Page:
Week of July 13-19, 2012

Riders this week: 19,999

Rider miles this week: 199,998


Republican hopeful Mitt Romney, headed from one fundraiser to another, took the subway Saturday afternoon from Southampton to East Hampton accompanied by 106 aides, four accountant and eight secret servicemen. They, together with the press corps, took up two whole cars. And our Commissioner, Bill Aspinall, allowed that the whole thing would be for free. They went in through the EXIT doors, rather than go through the turnstile. We’re told Mitt Romney raised $3 million while here. What happens to that money if somebody else becomes the official Republican candidate?


A letter writer (see letters to the editor in this issue on page xx) has pointed out to us that the number of riders and the number of rider miles posted at the top of this report seem to refer to the upcoming week rather than the week that has passed. This is the first time in the three years we have been publishing this newsletter that anyone has pointed this out to us, so obviously they misunderstand the words we used up at the top. So it’s been perhaps two million readers ok and this one not. Nevertheless we are reviewing this wording.


A group calling themselves the 99%, left off protesting against Mitt Romney on Saturday afternoon and came to our Hampton Bays headquarters to protest the power spraying of the tunnels the subway does once a month during the wee hours of the night when the subway system is closed. The protesters claim that the power spraying uses a chemical that has not been approved by any sanctioning body anybody knows of and some of it is still in the air as soap particles when the subways reopen in the morning at 7 a.m. “Who knows what’s in there?” one protester said. “It smells like Ivory soap but how can we be sure?”


During this upcoming week, all passengers using Hampton Subway will have to show picture ID before they are allowed to use the turnstiles. This is not as a result of Mr. Romney being here. Mr. Romney is long gone. Nor is it about any terrorism threat. It’s a check to be sure that none of our riders is Old Man McGumbus, 107, of Shelter Island, who last week came down to the Sag Harbor platform carrying a shotgun, a bedroll, a backpack full of canned food and a bottle of water and set up camp there. “I heard the sirens,” he said at that time. “There’s a nuclear attack coming.” After a four hour standoff with the subway police—during which our ridership numbers declined—he agreed that the All Clear had sounded and it was safe to go back up to the street. “The British didn’t have this problem with the subway during the Blitz,” he said as he went up the Up escalator. Apparently the subways were where the English went during the Second World War. Mr. McGumbus is now banned from using the subway.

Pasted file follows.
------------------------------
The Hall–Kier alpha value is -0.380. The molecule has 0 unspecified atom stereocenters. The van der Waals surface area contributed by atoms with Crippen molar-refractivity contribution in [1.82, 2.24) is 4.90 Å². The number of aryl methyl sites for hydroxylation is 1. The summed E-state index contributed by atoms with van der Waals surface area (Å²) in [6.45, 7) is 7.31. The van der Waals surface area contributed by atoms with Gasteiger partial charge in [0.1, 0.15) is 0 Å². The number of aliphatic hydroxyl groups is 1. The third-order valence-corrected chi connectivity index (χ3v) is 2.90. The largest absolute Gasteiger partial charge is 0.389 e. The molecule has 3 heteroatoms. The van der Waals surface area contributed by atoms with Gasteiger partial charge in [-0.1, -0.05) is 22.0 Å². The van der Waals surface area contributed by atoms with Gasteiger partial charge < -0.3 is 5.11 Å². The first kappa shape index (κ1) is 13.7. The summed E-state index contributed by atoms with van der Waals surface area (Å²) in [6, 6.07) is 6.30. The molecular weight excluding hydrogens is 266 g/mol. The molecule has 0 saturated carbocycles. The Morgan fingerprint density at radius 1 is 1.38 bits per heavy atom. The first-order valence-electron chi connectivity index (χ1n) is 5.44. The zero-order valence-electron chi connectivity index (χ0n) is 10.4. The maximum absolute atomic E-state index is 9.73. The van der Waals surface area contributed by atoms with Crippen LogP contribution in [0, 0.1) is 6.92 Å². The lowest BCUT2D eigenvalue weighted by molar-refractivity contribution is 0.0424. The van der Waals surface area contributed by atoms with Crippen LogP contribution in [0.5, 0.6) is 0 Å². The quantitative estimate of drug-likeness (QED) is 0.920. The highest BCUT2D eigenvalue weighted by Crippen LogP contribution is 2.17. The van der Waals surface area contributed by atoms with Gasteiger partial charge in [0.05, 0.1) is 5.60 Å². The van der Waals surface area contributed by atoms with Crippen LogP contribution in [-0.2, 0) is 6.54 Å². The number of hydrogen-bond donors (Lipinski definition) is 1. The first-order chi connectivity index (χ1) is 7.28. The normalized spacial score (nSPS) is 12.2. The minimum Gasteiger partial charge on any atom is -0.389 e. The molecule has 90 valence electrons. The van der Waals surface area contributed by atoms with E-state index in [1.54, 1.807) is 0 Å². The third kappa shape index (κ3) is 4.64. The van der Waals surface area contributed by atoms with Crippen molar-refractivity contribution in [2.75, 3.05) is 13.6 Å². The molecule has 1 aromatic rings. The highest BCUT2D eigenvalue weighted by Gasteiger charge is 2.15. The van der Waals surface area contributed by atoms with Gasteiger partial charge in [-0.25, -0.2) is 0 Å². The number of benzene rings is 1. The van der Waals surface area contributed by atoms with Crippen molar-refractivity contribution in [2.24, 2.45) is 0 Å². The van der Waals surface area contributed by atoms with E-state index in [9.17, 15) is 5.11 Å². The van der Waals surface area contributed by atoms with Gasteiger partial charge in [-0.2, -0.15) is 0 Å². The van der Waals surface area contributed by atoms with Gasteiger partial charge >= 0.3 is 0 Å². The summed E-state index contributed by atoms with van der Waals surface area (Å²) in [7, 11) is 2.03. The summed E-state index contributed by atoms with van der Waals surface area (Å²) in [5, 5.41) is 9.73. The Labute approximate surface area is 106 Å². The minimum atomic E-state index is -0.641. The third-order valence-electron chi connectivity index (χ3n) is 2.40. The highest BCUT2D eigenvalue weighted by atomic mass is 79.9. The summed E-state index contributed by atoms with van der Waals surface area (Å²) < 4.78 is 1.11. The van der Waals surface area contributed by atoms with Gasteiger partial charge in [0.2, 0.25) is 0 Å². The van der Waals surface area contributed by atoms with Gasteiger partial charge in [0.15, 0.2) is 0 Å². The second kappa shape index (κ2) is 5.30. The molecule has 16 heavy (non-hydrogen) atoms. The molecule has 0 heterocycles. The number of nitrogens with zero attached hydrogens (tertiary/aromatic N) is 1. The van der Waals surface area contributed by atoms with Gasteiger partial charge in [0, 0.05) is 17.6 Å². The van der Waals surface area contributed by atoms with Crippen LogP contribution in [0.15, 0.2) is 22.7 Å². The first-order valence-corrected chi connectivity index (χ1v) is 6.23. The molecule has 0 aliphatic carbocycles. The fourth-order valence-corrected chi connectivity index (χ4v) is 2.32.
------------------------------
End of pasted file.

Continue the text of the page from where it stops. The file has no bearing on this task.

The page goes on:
The G Line, which for the last year took passengers from our Sag Harbor station to Foxwoods via a long underwater and underground tunnel has been shut. Its demise was expected. Originally, it was supposed to go in a straight line under Long Island Sound from Sag Harbor to Connecticut, but when oil was discovered under Long Island Sound, a long circuitous detour tunnel had to be dug to get around it. The length of this detour—it went west along the north shoreline of Long Island and only was able to cross to Connecticut near Port Washington before heading west to Foxwoods, lengthened the time of the trip from 30 minutes to five hours. Though we allowed gambling on the G Line toward the end, ridership didn’t improve. In the end, it only had one trip a day up and back so either you were on it or you weren’t. The cause of the closing, however, was due to something else. Even the hardcore passengers could see they’d rather take the new ferry from Sag Harbor to Greenport and back to have fun for the day. As the handwriting was on the wall, Commissioner Aspinall ordered the G Line (G for gambling) closed.


It’s been an exhausting week. First Mr. Romney, then the protests, then Old Man McGumbus, then the closing of the G Line. I’m off to the South of France for a few days.



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